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Murdered Jew of Belgium L. Sachs, Brussels Memorial | by
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Murdered Jew of Belgium L. Sachs, Brussels Memorial


Some photos of what is generally known as the Brussels (or Belgian) Holocaust Memorial, more formally as the:


National Monument to the Jewish Martyrs of Belgium

Mémorial National aux Martyrs Juifs de Belgique

Nationaal Gedenkteken der Joodse Martelaren van België


(Brussels is bi-lingual French- and Dutch-speaking, so place names are given in both languages here.)


More than twenty thousand names of Jewish dead are inscribed on the walls here, Jewish victims from all around Belgium, some of whom were killed on Belgian territory, but many of whom were shipped off to the death camps in the East for their extermination.


These are photos from the daily life of Jewish-heritage writer and political refugee from the US, Dr Les (Leslie) Sachs - photos documenting my new beloved home city of Brussels, Belgium, my life among the people and Kingdom who have given me safety in the face of the threats to destroy me. Brussels has a noble history of providing a safe haven to other dissident refugee writers, such as Victor Hugo and Karl Marx, and I shall forever be grateful that Brussels and Belgium have helped to protect my own life as well.


(To read about the efforts to silence me and my journalism, the attacks on me, the smears and the threats, see the website by European journalists 'About Les Sachs' linked in my profile, and press articles such as 'Two EU Writers Under Threat of Murder: Roberto Saviano and Dr Les Sachs'.)


It was, appropriately enough, a rainy day when I visited and took these pictures, of this memorial site that was sadly vandalised the other year.


My own heritage on my mother's side is Jewish, and it was my commitment to honour the memory of relatives and other Jews who died in the Holocaust, that led to my being forced to become a political refugee from the United States. - Back when living in the US, I received a letter threatening the book-burning of the books of this Jewish-heritage writer, and I responded strongly. A few weeks later my freedom to speak and write was banned, and threats to extort and murder me were put in motion. This story has been told in other places (see link to press articles in my profile), but suffice it to say here, that it was my honouring the memory of murdered Jews, which led me to be a Jewish-heritage political refugee today in Brussels.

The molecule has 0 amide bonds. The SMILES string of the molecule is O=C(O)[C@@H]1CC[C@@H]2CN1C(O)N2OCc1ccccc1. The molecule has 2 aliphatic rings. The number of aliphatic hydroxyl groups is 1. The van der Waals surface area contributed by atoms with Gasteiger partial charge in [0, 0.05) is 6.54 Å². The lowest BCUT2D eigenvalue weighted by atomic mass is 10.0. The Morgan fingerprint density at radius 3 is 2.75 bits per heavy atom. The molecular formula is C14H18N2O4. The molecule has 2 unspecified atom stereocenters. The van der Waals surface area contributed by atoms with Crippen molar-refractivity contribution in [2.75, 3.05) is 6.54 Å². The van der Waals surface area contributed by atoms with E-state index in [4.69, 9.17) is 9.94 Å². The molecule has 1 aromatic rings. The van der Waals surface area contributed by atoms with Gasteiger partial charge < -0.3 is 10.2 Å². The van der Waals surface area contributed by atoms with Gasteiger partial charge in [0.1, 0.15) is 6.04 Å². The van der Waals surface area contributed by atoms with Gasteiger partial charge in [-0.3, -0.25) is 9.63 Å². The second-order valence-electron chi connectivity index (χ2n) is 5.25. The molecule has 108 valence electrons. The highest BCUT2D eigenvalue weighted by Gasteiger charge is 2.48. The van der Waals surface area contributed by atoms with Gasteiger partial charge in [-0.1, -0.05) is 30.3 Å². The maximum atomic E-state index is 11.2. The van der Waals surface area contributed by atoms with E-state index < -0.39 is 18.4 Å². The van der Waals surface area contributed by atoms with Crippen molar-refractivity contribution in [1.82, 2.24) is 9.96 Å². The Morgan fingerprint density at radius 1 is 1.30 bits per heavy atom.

Though I am unitarian Christian by faith, the old Jewish sites of Brussels and Belgium strike deep chords within me, as I very much feel the spirit of the Jews who suffered and died under the kind of racist threats I have also suffered.


One of the things I am often-asked, as a Jewish-heritage political refugee, is why the Jewish groups and Jewish leaders, do not say or do more to defend me, against the threats to have me murdered, against the lies and hoaxes spread about me, against the blocking of my own journalism sites from the internet search engines. - For example, in my efforts to stay alive these last few years, I have received much more comfort and assistance and support from brave Muslims, than from the Jewish people who share my own heritage.


There are two main reasons for this kind of neglect of someone like myself by Jewish leaders. One is that I am not a political Zionist - I favour peace and justice for all the residents of the ancient holy lands of Palestine. - A second reason, is that there is a sad heritage among Jewish people, to stand by and do nothing while other Jews are attacked by the dominant power of the day. - It was that way in the old pogroms of Eastern Europe, it was that way under the Nazi-era exterminations, and it is that way today regarding the case of the United States. - Since it is the US regime which has been attacking me and forcing me to be a refugee here, Jewish 'leadership' simply does not want to confront the USA. Given that I am a non-Zionist, and a unitarian Christian in faith, well, that settles it as far as Jewish leaders are concerned, and they turn away and say nothing.


But the Jewish heritage is there in me, and I am glad I honoured the memory of the Holocaust dead, even though it led me into terrible sufferings at the hands of US political figures and the US regime.


One of the particularly emotional things for me about the Brussels Holocaust Memorial - being myself of Jewish heritage, and also being under threat of racist political murder - is that I found my own name here inscribed on the wall as among the Jewish dead, a chilling reminder that my own death may also come at the violent hands of others in the near future.


The Brussels Holocaust Memorial is easy to reach by public transport. It is just a few hundred metres on foot from the Cureghem - Kuregem stop on tram line 81, and tram 81 directly runs between the two métro stations at Gare du Midi - Zuidstation, the main Brussels railway station, and the métro station at Saint-Guidon - Sint-Guido near to the Anderlecht house (still standing) where Erasmus lived in Brussels during the years 1517-1521.


As you exit the tram number 81 at Cureghem - Kuregem, it is just a short walk eastwards along the Rue Emile Carpentier - Emile Carpentierstraat, to where it meets the Rue de Goujons - Grondelstraat, and there you find the Square des Martyrs Juifs - Joodse Martelarensquare, the site of the National Monument to the Jewish Martyrs of Belgium.


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Taken on October 1, 2007